There are certainly plenty of people who need to lose weight out there so it’s no surprise that there are weight loss camps popping up all over the place.  Most people tend to think of their appearance but of course there is a lot going on under the surface of your body that you can’t see with the naked eye.  However you should also know that there are some disorders that cause weight loss so you should be careful about this too.  There are many who enjoy going to weight loss clubs such as Weight Watchers but remember, if you stop going chances are you will become even fatter than you are now.



  1. CyberCelt says:

    Followed you from Endangered Spaces. More than anything, it was BMI that made me realize I was almost obese. Not obese enough for lapband, but close enough to realize I was in trouble.

    You may want to check out my blog about weight loss,

  2. sorina says:

    You have a very nice blog, good post…keep up the good job

  3. Nico says:

    BMI has been the standard indeed, but if you’re body type is just a little bit different (eg, length or muscles), you get misleading results.

    I think you could just aswell judge someone’s fitness level by just looking at them. One’s vascularity and face fat are a good indication to see if someone is possibly overweight.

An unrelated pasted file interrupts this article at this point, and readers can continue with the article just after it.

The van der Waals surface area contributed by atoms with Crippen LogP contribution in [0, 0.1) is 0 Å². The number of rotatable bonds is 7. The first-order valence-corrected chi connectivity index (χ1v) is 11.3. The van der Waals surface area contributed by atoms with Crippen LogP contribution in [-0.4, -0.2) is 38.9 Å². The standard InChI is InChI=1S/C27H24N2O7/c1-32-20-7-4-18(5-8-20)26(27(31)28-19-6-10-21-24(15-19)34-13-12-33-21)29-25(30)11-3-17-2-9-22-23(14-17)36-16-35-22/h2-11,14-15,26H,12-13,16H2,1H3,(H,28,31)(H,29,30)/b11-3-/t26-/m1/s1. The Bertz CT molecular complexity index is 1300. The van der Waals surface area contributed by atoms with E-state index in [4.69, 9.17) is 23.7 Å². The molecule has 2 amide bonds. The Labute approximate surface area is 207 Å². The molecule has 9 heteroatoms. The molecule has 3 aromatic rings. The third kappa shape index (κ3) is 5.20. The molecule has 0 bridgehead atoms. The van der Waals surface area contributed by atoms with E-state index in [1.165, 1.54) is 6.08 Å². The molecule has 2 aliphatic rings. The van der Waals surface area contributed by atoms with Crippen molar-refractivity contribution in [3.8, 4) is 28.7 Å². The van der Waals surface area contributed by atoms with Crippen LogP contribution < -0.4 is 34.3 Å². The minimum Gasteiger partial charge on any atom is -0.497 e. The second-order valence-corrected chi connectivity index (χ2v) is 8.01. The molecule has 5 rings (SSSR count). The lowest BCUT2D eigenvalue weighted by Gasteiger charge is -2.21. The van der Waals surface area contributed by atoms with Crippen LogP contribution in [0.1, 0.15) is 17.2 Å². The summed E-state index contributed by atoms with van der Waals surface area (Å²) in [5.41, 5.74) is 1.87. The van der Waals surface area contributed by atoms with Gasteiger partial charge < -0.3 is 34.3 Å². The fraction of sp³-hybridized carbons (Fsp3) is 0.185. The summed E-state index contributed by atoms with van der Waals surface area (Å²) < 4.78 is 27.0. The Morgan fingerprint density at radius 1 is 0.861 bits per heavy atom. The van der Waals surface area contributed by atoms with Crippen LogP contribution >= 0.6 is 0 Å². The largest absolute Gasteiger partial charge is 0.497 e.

4. Shawn says:

    I used to be one of those people who was told by BMI that I was morbidly obese; I was weight training 3-4 days per week. After doing one of those BIA’s it was determined that I only had 20% instead of the 32% the BMI said I had.

    I just started back up training, so I probably have a much higher % of body fat now; time to get to work!

  5. I use to be very into BMI, but I have come to see it as a very inaccurate number regarding the healthy weight of a particular individual.

  6. Jenna says:

    Very interesting post. I’m glad you brought this topic up! I have been working so hard to get myself into better shape and I found your post to be both very helpful & informational! Thanks for sharing!

  7. One of the keys to fitness and health success is to stay dedicated whatever you do, no matter what.

    Come up with a plan and stick at the diet and exercise. Also, just so you don’t lose your sanity, go ahead and eat what you want at least one day of the week, but go right back to your plan after that.

    Try it off and on for a month before making it a life long decision as that is the best route to take it.

  8. Health Freak says:

    The thing is, BMI is pants. It’s only slightly more useful than knowing someone’s weight without knowing their height. It’s a piece of data, nothing more.

    Some people have ‘bad’ BMI and aren’t even actually fat, just muscular. Some people are definitely fat, but still quite healthy. And some people have ‘normal’ BMI and are totally unhealthy.

    It’s potentially useful information, because it might mean you’re slightly more at risk of something and therefore you should be careful about it, but THAT’S IT. It does not say whether you’re a good or bad person, or even whether you’re a healthy or unhealthy person.

    If, say, men are more at risk of heart attacks than women, that doesn’t mean you should turn all men into women, or that all men will die of heart attacks. It just means they should think about it once in a while.